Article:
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Authentic Recipe of Toshikoshi. Appetizing Japanese Traditional New Year Buckwheat Noodles from Tokyo.

Japanese Traditional New Year Buckwheat Noodles from Tokyo – Toshikoshi Soba is served with fish cake or tempura on top and delish soba noodles.


Things to know about Toshikoshi Recipe

Japanese Traditional New Year Buckwheat Noodles from Tokyo – Toshikoshi Soba was first served during the Edo Period between 1603 to 1868. Since it is made from buckwheat, noodles are thicker, representing the cutting away of bad things that happen within the year.

Soba is a healthy noodle, so many believe it symbolizes long life, so it is eaten during the year in the hope of longevity. Customs and beliefs of eating Soba may differ depending on where you live or family traditions. For example, some Japanese people eat Toshikoshi for dinner, while others only consume it on New Year’s Eve.

Traditional families eat Soba while listening to the ringing of bells from temples. It gives a heartwarming experience, especially during a Buddhist service called Joya no Kane. It is a service wherein bells are rung in different temples nationwide 108 times.

Japanese traditional dishes like Soba are passed down to generations but also carry a symbol attached to the country’s food heritage. If you get to spend your New Year in a Japanese household, staying up and waiting for the Soba to be served is better.


Appetizing Japanese Traditional New Year Buckwheat Noodles from Tokyo. Authentic Recipe of Toshikoshi.

Local Recipe Name with Local Characters: 年越しそば, 年越し蕎麦
User submitted Recipe
5 from 1 vote

— General Atributes of This Recipe:

Prep Time 10 minutes
Cook Time 20 minutes
Total Time 30 minutes
Occasional Cooking New Year Recipes

— ADAPT THE SERVINGS OR PORTIONS BY ENTERING YOUR DESIRED VALUE —

Servings 2 Persons
Calories / Serving 386 kcal

Ingredients
 

Soup

  • 3 cups Water For soaking the Kelp Leaf
  • 1 pc Dried Kelp Leaf
  • 1 tbsp Dry Tuna Flake – Katsuobushi – Okaka – Dry Bonito Flake You may skip if you are a vegetarian
  • 1 tbsp Sake
  • 2 tbsp Mirin
  • 2 tbsp Light Soy Sauce
  • 1/2 tsp Salt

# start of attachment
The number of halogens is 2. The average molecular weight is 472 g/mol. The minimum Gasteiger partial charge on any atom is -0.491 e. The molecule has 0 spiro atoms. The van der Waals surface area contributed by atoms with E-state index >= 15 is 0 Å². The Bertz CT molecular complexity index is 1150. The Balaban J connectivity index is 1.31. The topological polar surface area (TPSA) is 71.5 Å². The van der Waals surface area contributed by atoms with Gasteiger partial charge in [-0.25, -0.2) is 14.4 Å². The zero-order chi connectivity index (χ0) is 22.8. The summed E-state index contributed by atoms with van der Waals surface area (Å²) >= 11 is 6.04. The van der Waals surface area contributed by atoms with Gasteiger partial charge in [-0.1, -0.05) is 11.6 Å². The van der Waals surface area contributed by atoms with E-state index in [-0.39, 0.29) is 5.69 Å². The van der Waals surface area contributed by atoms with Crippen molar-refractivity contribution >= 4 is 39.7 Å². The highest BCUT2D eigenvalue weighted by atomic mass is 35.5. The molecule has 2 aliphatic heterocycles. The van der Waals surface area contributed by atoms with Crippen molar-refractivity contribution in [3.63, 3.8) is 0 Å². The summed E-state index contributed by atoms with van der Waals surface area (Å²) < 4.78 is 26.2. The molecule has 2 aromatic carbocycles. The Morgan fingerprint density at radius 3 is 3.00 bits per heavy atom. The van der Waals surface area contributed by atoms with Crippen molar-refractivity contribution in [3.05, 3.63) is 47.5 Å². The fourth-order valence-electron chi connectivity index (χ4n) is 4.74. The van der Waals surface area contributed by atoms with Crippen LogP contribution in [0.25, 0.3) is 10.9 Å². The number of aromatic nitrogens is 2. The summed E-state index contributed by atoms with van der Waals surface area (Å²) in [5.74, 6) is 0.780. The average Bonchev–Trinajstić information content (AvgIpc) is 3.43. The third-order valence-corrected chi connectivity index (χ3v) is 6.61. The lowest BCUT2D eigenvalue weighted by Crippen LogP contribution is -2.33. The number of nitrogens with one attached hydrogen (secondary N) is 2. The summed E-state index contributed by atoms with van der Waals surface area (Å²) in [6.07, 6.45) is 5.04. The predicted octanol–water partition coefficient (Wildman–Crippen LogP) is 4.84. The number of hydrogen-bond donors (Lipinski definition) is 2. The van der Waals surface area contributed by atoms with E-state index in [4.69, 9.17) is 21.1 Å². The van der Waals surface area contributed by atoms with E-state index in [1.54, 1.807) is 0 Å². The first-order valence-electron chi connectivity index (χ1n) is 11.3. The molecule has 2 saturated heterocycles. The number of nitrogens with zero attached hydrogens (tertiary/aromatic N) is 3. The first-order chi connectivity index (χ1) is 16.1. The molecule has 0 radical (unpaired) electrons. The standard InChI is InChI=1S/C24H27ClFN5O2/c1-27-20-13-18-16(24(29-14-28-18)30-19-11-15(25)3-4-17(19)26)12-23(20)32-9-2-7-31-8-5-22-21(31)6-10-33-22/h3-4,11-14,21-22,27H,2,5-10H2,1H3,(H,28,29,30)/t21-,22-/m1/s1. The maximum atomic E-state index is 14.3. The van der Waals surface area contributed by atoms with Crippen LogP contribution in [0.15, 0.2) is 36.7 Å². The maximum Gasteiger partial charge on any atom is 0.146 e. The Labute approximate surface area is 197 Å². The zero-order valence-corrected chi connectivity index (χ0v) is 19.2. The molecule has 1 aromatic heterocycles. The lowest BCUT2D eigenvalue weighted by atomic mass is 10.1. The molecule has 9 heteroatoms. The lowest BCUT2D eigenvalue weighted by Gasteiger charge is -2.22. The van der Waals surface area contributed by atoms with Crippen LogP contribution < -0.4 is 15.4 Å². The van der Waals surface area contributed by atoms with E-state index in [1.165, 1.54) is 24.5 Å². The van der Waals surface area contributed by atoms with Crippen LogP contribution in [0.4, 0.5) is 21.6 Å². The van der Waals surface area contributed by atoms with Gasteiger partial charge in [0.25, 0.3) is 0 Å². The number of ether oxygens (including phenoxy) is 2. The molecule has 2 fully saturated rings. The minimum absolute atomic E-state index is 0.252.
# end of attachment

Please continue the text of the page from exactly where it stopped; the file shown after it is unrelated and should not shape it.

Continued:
• 200 grams (7.05 oz) Soba Noodles – Dried Buckwheat Noodles
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Toppings

  • 2 tbsp Seaweed Dried Wakame
  • 1 cup Water For soaking the seaweed
  • 2 pcs Kamaboko – Japanese Fish Cake
  • 1/4 tsp Shichimi Togarashi / Seven Flavor Chili Pepper

Instructions
 

Preparation

  • Prepare and measure all ingredients accurately ahead of time.
  • Soak the dried kelp overnight. Set aside the water to be used as kombu water.

Homemade Soup

  • Using a medium saucepan, pour the kombu water with the dried kelp and bring it to boil over medium fire.
  • Take out the dried kelp and discard.
  • Add the dried bonito flakes and simmer again for another 30 minutes. Take it out of the fire and allow the flakes to sink into the bottom of the pan. Let it steep in the soup for 10 minutes.
  • Drain the soup using a strainer with fine mesh and discard the dried bonito flakes.
  • Pour the soup back into the saucepan, then add mirin, sake, light soy sauce, salt, and simmer. Set it aside after.

Toppings

  • Soak the seaweed into the water, squeeze and set it aside.
  • Soak the seaweed into 1 cup of water, squeeze and set it aside.

Soba Noodles

  • Boil the dried soba in a pot according to package instructions, but usually, it may take 30 minutes.
  • Drain the soba noodles and rinse using cold water to eliminate excess starch.
  • In a serving bowl, pour the noodles and the soup over the soba.
  • Top it with seaweed, fish cake, and green onions. Serve while it's hot.

— Specific Atributes of This Recipe:

Healthy Diet Recipe Healthy Recipes, Whole Food Recipes
Special Diet Recipe High Fiber Recipes, Low-Fat Recipes
Religious Cooking Buddhist Recipes

Nutrition

Calories: 386kcalCarbohydrates: 84gProtein: 17gFat: 1gSaturated Fat: 0.2gPolyunsaturated Fat: 0.3gMonounsaturated Fat: 0.2gCholesterol: 0.3mgSodium: 2551mgPotassium: 305mgFiber: 0.3gSugar: 4gVitamin A: 81IUVitamin C: 0.2mgCalcium: 64mgIron: 3mg
Keyword Japanese Traditional New Year Buckwheat Noodles, Toshikoshi Soba Recipe, 年越しそば, 年越し蕎麦
Tried this recipe?Let us know how it was!

Cooking tip for making Toshikoshi

You may substitute mirin with two tablespoons of dry sherry and one teaspoon of caster sugar.

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Variations of Toshikoshi

If you cannot find dried bonito flakes, you may use chicken, tofu, or boiled eggs.


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